London and Gaza: Can democratic citizens be held responsible for their governments?

Nov 24, 2012

Gilad Sharon's "Flatten Gaza" article in the Jerusalem Post has been rightly widely condemned as being a pretty horrible thing for a mainstream newspaper to publish (even bearing in mind the Jerusalem Post also published a "he went too far, but is he wrong?" article after Brievik), one part especially jumped out at me:

THE DESIRE to prevent harm to innocent civilians in Gaza will ultimately lead to harming the truly innocent: the residents of southern Israel. The residents of Gaza are not innocent, they elected Hamas. The Gazans aren’t hostages; they chose this freely, and must live with the consequences.

If you remember 7/7 bomber Mohammad Sidique Khan's suicide tape, that might be a familiar sentiment:

Your democratically elected governments continuously perpetuate atrocities against my people all over the world. And your support of them makes you directly responsible, just as I am directly responsible for protecting and avenging my Muslim brothers and sisters.

The principle here is simple: we elect our leaders, if our leaders chose to wage war with our support then we are all legitimate targets, in or out of uniform, on or off the battlefield.  It's not just to weaken the material war effort or 'morale' of the enemy (dodgy, but anyway), democratic civilians are morally culpable and so indiscriminate violence can be justified.

As it happens Sharon is just plain wrong on the facts, Hamas did win the 2006 elections but the current Hamas government in Gaza results from a 2007 takeover. More interesting for this question is exactly why they won in 2006 - a combination of the electoral system and severe splits within Fatah:

Post-election surveys showed the price of this disunity, a distortion magnified by an electoral system under which half the seats were won in district races[at-large elections with multiple seats] and the other half—the national list—were allocated according to the list’s proportion of the national vote. Thus, Hamas won 29 seats (against Fatah’s 28) in the 66-seat national list with 44 percent of the vote. The non-Hamas vote (56 percent)was divided between Fatah and the four other PLO or “Third Way” lists. But while Hamas candidates won 45 (68 percent) of the 66 district seats in parliament, they did so with 36.5 of the vote. Sixty-three percent voted for non-Hamas candidates, the vast majority dispersed between Fatah’s official and independent candidates. In the end, Fatah won a mere 17 seats in the districts. On the basis of these figures it is difficult to refute Awad’s conclusion. “Hamas did not win the elections—Fatah lost them.” (p.26)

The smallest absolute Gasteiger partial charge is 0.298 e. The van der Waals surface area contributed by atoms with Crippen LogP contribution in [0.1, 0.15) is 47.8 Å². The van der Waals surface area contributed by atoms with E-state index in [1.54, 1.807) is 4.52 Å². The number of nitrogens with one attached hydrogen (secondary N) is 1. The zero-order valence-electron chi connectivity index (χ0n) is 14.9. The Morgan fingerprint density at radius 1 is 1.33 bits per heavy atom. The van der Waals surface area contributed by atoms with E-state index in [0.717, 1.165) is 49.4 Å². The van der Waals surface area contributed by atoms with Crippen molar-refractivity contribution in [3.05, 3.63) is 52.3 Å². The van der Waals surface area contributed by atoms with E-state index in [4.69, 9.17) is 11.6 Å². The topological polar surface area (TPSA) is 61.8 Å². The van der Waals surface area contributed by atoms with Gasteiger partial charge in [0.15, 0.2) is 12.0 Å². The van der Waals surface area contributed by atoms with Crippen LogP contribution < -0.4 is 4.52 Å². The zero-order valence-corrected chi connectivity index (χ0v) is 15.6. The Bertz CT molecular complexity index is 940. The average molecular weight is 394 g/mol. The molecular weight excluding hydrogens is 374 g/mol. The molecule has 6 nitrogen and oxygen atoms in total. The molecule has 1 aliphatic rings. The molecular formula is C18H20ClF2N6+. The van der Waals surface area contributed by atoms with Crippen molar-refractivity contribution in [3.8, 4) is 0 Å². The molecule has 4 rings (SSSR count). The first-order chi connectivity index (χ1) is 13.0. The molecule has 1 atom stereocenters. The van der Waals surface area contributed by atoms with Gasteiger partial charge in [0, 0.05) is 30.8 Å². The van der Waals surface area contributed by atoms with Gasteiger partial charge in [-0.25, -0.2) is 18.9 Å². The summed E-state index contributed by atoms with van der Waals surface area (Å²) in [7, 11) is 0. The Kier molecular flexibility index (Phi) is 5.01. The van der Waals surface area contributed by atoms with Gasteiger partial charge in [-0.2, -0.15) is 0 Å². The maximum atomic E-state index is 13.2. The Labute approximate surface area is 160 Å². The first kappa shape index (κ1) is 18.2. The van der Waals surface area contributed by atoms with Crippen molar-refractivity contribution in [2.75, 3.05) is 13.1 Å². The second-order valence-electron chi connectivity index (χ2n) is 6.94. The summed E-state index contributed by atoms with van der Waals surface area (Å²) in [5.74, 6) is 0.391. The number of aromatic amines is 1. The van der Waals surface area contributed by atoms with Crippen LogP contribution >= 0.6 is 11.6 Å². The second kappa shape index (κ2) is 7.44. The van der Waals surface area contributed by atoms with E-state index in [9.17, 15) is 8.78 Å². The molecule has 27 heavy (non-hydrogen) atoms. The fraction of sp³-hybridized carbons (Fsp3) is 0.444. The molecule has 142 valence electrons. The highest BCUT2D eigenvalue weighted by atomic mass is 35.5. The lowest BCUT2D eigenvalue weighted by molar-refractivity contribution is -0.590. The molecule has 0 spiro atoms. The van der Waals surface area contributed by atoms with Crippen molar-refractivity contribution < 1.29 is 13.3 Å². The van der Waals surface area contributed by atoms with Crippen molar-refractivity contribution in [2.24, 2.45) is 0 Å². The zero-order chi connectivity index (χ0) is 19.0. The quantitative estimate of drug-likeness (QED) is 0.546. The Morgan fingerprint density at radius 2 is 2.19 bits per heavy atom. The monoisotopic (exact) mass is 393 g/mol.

That 36.5% figure is interesting because Labour in the 2005 elections won with just a percent less, on 35.2% percent of the vote.  In both cases the 'culpable party' won with far less than majority support - can we really say there's a lot of collective responsibility there?

But wait - those are the figures for the whole of Palestine - maybe the Gaza districts were more Hamas hardcore. No such luck, using the break down of results from the Carter Center report I made this table of how the vote played out (remember it's at-large districts- as many votes as seats open - so there are many more votes than voters):

District Votes for Change & Reform (Hamas) Total Votes ** % Hamas**
North Gaza 170021 363832 46.73%
Gaza 364529 941959 38.70%
Deir al-Balah 79594 253882 31.35%
Khan Younis 160014 531480 30.11%
Rafah 61936 153247 40.42%
Total 836094 2244400 37.25%

So even just within Gaza it's hard to argue Hamas had overwhelming support. It's also worth remembering that Gaza has a pretty high proportion of children (43.8% - 0-14) and so democratic decisions by the adult population have more potential legitimacy problems than might otherwise be the case. Saying children 'chose freely' to be bombed because less than half of adults voted for a party six years ago might be pushing democratic accountability a bit far.

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